tornadoApril 28, 2011 – Ellen Smith, publisher of Mine Safety & Health News, and a health and safety contributor to Rock Products, is organizing a care-package project to help tornado victims in Alabama. Many of her subscribers, friends and family were affected, not to mention construction-materials companies in those areas. With help from an MSHA staff member, she has found a place to take "care package" donations The Red Cross will be making several pick-ups each day and distributing the packages to the areas in need. Donation items requested are: Bottled water, diapers, individually wrapped snacks, food and baby formula, as well as mouth wash, tooth paste and handi-wipes. Please send care packages to: Taylor Bug’s, 1355 Hueytown Road, Hueytown, AL 35023  205-491-2849. Best to use a U.S Postal Service Priority Mail box, and mark on the outside what is in it. Thanks for your help.

What's Up With Fuel Prices?

PumpsApril 26, 2011 – If you're a producer, your diesel prices are up. That ain't good. As fuel prices rise nationwide, the Obama administration announced last week the creation of a working group to investigate and prosecute suspected fraud in the energy markets. “There is no silver bullet that can bring down gas prices right away. But there are a few things we can do,” President Obama told a town hall meeting in Reno, Nev. Attorney General Eric Holder has assembled a team to monitor oil and gas markets for evidence of fraud or illegal manipulation that might affect gas prices, he said. “That includes the role of traders and speculators,” Obama added. “We are going to make sure that no one is taking advantage of the American people for their own short-term gain,” he told the group. But a recent article on the blog The Infrastructurist is titled, "America's Low Gas Prices: A Global Perspective." You can pretty much figure out where that's going. The article also suggests that raising gas taxes is political suicide for whomever suggests it. That ain't good either. The beat goes on.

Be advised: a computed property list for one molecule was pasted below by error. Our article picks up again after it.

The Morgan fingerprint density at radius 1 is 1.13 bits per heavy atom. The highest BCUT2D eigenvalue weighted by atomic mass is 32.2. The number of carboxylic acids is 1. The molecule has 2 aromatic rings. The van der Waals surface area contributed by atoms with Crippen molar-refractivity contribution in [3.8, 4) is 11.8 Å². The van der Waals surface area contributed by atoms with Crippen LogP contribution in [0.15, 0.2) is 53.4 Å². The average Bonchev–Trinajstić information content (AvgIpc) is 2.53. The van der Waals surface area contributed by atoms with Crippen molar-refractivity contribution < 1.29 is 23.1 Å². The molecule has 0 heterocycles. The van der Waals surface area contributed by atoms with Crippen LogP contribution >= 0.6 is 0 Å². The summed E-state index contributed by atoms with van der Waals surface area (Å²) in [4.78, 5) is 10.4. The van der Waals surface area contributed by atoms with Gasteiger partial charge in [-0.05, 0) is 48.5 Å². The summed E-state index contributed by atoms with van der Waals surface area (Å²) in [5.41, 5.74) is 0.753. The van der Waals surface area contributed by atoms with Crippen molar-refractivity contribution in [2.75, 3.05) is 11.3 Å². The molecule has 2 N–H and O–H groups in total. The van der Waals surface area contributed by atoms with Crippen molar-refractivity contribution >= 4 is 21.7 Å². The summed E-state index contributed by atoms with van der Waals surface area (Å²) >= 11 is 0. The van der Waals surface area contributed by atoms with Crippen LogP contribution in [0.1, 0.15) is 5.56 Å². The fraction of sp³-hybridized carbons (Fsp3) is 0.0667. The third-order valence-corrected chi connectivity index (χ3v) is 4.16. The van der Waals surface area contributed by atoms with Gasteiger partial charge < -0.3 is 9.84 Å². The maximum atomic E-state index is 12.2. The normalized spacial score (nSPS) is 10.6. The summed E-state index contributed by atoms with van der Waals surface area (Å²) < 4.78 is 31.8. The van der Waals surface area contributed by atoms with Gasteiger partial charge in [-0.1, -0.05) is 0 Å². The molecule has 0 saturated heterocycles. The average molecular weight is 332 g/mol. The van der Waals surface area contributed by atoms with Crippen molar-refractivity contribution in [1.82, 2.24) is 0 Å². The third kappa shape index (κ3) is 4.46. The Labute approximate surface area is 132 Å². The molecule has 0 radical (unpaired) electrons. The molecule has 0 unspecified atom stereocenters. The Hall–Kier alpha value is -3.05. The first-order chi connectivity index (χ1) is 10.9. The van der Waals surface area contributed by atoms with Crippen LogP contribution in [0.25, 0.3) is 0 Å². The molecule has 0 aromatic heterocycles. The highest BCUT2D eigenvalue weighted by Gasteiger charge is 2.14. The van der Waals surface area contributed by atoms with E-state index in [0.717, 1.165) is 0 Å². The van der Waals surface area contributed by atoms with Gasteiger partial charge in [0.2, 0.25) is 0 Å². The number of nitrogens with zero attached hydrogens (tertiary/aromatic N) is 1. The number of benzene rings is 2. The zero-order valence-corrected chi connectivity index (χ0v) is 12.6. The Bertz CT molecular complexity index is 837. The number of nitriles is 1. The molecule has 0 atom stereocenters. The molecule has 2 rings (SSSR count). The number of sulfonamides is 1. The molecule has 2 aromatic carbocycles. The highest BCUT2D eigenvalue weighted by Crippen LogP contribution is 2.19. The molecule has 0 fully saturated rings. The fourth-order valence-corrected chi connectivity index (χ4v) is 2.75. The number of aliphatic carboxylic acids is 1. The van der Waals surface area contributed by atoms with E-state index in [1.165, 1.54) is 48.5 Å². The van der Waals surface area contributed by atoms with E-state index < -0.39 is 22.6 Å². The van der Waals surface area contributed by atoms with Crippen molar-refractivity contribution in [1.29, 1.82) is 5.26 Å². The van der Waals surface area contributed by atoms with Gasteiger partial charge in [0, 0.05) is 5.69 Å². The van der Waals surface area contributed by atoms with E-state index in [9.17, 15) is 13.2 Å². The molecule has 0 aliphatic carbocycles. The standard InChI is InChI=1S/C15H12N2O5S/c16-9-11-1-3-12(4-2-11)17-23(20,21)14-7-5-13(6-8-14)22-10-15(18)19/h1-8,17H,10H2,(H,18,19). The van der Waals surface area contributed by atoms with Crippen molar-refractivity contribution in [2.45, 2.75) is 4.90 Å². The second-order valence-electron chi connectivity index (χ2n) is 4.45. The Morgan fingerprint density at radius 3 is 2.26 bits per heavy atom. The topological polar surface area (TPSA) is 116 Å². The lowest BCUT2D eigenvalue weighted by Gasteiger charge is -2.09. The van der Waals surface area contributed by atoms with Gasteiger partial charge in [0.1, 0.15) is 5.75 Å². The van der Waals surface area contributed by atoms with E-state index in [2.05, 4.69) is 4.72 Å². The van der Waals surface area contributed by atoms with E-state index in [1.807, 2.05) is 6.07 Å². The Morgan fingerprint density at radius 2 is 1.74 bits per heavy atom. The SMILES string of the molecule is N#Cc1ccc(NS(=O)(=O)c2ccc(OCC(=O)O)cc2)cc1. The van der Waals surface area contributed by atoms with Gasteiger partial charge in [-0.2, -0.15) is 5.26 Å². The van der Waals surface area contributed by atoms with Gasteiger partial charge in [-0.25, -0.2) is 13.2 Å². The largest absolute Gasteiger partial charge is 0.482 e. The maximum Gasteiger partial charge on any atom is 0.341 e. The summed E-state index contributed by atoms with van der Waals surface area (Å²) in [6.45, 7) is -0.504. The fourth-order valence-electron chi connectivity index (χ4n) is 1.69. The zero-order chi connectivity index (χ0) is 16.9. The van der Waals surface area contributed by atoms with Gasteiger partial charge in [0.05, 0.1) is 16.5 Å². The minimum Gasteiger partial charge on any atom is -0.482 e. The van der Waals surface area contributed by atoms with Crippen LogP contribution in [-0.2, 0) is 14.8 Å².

A Quarry with a Solar System

MarkWestApril 21, 2011 – California is a leader in the national effort to utilize more environmentally friendly forms of energy. So its no surprise that Santa Rosa, Calif.-based  BoDean Co.’s Mark West Quarry will make history on May 11 when they “flip the switch” and become the first quarry in the world to be 100 percent reliant on solar power. BoDean Co. owners, Belinda and Dean Soiland have made the BoDean Co. an industry leader in sustainability and eco-friendly mining operations. In addition to the use of solar, the company is also dedicated to the extensive use of recycled materials in its production process, as well as actively pursuing a managed reclamation plan that coincides with quarry operations. The Mark West Quarry photovoltaic system will be capable of generating 1,165,000 kilowatt hours of green energy per year.  The electricity produced by the solar panels will offset the release of 18,440,521 pounds of carbon dioxide annually, which is enough energy to power 160 typical American homes for a full year. Look for stories on this innovative operation in the May and June issue of Rock Products.